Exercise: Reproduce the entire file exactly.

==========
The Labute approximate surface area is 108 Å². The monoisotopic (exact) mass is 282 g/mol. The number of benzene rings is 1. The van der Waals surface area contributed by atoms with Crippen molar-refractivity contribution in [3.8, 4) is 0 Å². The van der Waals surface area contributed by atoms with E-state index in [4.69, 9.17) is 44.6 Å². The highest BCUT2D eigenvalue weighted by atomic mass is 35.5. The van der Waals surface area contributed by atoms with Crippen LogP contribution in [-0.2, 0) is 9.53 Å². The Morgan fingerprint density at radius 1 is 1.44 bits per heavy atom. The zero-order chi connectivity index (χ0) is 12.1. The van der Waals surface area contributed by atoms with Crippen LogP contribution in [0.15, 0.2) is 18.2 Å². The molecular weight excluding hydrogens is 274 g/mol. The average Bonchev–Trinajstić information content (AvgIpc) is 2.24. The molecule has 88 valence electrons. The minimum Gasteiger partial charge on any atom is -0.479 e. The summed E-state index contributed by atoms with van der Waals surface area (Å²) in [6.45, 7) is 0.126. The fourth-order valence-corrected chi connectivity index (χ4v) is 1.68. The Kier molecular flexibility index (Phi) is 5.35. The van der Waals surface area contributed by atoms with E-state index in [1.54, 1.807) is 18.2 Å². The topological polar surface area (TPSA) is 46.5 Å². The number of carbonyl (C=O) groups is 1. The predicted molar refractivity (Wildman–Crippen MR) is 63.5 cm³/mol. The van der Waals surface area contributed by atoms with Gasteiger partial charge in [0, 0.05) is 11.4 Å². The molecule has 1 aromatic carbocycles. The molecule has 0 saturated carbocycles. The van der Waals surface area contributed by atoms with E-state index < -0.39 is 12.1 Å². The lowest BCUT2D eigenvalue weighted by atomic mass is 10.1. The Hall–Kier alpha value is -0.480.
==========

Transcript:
The Labute approximate surface area is 108 Å². The monoisotopic (exact) mass is 282 g/mol. The number of benzene rings is 1. The van der Waals surface area contributed by atoms with Crippen molar-refractivity contribution in [3.8, 4) is 0 Å². The van der Waals surface area contributed by atoms with E-state index in [4.69, 9.17) is 44.6 Å². The highest BCUT2D eigenvalue weighted by atomic mass is 35.5. The van der Waals surface area contributed by atoms with Crippen LogP contribution in [-0.2, 0) is 9.53 Å². The Morgan fingerprint density at radius 1 is 1.44 bits per heavy atom. The zero-order chi connectivity index (χ0) is 12.1. The van der Waals surface area contributed by atoms with Crippen LogP contribution in [0.15, 0.2) is 18.2 Å². The molecular weight excluding hydrogens is 274 g/mol. The average Bonchev–Trinajstić information content (AvgIpc) is 2.24. The molecule has 88 valence electrons. The minimum Gasteiger partial charge on any atom is -0.479 e. The summed E-state index contributed by atoms with van der Waals surface area (Å²) in [6.45, 7) is 0.126. The fourth-order valence-corrected chi connectivity index (χ4v) is 1.68. The Kier molecular flexibility index (Phi) is 5.35. The van der Waals surface area contributed by atoms with E-state index in [1.54, 1.807) is 18.2 Å². The topological polar surface area (TPSA) is 46.5 Å². The number of carbonyl (C=O) groups is 1. The predicted molar refractivity (Wildman–Crippen MR) is 63.5 cm³/mol. The van der Waals surface area contributed by atoms with Gasteiger partial charge in [0, 0.05) is 11.4 Å². The molecule has 1 aromatic carbocycles. The molecule has 0 saturated carbocycles. The van der Waals surface area contributed by atoms with E-state index < -0.39 is 12.1 Å². The lowest BCUT2D eigenvalue weighted by atomic mass is 10.1. The Hall–Kier alpha value is -0.480.